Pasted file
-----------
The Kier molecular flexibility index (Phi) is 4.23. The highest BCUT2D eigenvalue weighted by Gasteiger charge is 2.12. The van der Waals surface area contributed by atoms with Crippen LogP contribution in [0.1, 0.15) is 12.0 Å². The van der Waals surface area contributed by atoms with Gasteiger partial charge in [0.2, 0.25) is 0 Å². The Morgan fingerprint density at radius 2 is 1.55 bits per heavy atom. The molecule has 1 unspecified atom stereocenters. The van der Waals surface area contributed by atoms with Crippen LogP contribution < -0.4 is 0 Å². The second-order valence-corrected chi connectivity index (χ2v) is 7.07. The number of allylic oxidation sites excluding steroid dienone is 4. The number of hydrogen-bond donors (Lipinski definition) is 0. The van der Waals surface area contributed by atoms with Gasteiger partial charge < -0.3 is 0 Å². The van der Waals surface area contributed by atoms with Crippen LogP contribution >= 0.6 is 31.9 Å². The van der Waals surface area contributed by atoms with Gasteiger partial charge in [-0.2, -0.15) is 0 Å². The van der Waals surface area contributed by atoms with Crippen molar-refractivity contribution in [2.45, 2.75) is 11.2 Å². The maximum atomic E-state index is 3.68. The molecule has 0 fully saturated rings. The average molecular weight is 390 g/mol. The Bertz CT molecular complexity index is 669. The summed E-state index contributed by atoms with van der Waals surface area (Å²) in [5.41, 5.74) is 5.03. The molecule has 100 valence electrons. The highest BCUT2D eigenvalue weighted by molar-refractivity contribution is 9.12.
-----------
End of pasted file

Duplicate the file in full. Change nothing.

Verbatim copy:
The Kier molecular flexibility index (Phi) is 4.23. The highest BCUT2D eigenvalue weighted by Gasteiger charge is 2.12. The van der Waals surface area contributed by atoms with Crippen LogP contribution in [0.1, 0.15) is 12.0 Å². The van der Waals surface area contributed by atoms with Gasteiger partial charge in [0.2, 0.25) is 0 Å². The Morgan fingerprint density at radius 2 is 1.55 bits per heavy atom. The molecule has 1 unspecified atom stereocenters. The van der Waals surface area contributed by atoms with Crippen LogP contribution < -0.4 is 0 Å². The second-order valence-corrected chi connectivity index (χ2v) is 7.07. The number of allylic oxidation sites excluding steroid dienone is 4. The number of hydrogen-bond donors (Lipinski definition) is 0. The van der Waals surface area contributed by atoms with Gasteiger partial charge < -0.3 is 0 Å². The van der Waals surface area contributed by atoms with Crippen LogP contribution >= 0.6 is 31.9 Å². The van der Waals surface area contributed by atoms with Gasteiger partial charge in [-0.2, -0.15) is 0 Å². The van der Waals surface area contributed by atoms with Crippen molar-refractivity contribution in [2.45, 2.75) is 11.2 Å². The maximum atomic E-state index is 3.68. The molecule has 0 fully saturated rings. The average molecular weight is 390 g/mol. The Bertz CT molecular complexity index is 669. The summed E-state index contributed by atoms with van der Waals surface area (Å²) in [5.41, 5.74) is 5.03. The molecule has 100 valence electrons. The highest BCUT2D eigenvalue weighted by molar-refractivity contribution is 9.12.